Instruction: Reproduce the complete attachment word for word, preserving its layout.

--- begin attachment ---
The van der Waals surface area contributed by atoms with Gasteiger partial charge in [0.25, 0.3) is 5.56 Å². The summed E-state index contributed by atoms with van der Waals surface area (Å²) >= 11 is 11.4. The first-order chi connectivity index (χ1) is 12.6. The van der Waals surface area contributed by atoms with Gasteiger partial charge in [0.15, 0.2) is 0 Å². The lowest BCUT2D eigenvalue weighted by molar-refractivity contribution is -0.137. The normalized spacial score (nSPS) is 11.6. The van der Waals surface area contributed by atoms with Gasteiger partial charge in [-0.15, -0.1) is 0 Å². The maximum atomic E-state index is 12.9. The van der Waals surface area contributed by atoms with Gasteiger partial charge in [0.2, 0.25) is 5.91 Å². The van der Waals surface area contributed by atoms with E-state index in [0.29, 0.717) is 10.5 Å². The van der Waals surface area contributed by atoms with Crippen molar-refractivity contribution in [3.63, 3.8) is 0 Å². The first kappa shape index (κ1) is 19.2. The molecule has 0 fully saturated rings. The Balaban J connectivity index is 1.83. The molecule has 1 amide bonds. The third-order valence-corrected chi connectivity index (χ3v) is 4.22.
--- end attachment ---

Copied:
The van der Waals surface area contributed by atoms with Gasteiger partial charge in [0.25, 0.3) is 5.56 Å². The summed E-state index contributed by atoms with van der Waals surface area (Å²) >= 11 is 11.4. The first-order chi connectivity index (χ1) is 12.6. The van der Waals surface area contributed by atoms with Gasteiger partial charge in [0.15, 0.2) is 0 Å². The lowest BCUT2D eigenvalue weighted by molar-refractivity contribution is -0.137. The normalized spacial score (nSPS) is 11.6. The van der Waals surface area contributed by atoms with Gasteiger partial charge in [-0.15, -0.1) is 0 Å². The maximum atomic E-state index is 12.9. The van der Waals surface area contributed by atoms with Gasteiger partial charge in [0.2, 0.25) is 5.91 Å². The van der Waals surface area contributed by atoms with E-state index in [0.29, 0.717) is 10.5 Å². The van der Waals surface area contributed by atoms with Crippen molar-refractivity contribution in [3.63, 3.8) is 0 Å². The first kappa shape index (κ1) is 19.2. The molecule has 0 fully saturated rings. The Balaban J connectivity index is 1.83. The molecule has 1 amide bonds. The third-order valence-corrected chi connectivity index (χ3v) is 4.22.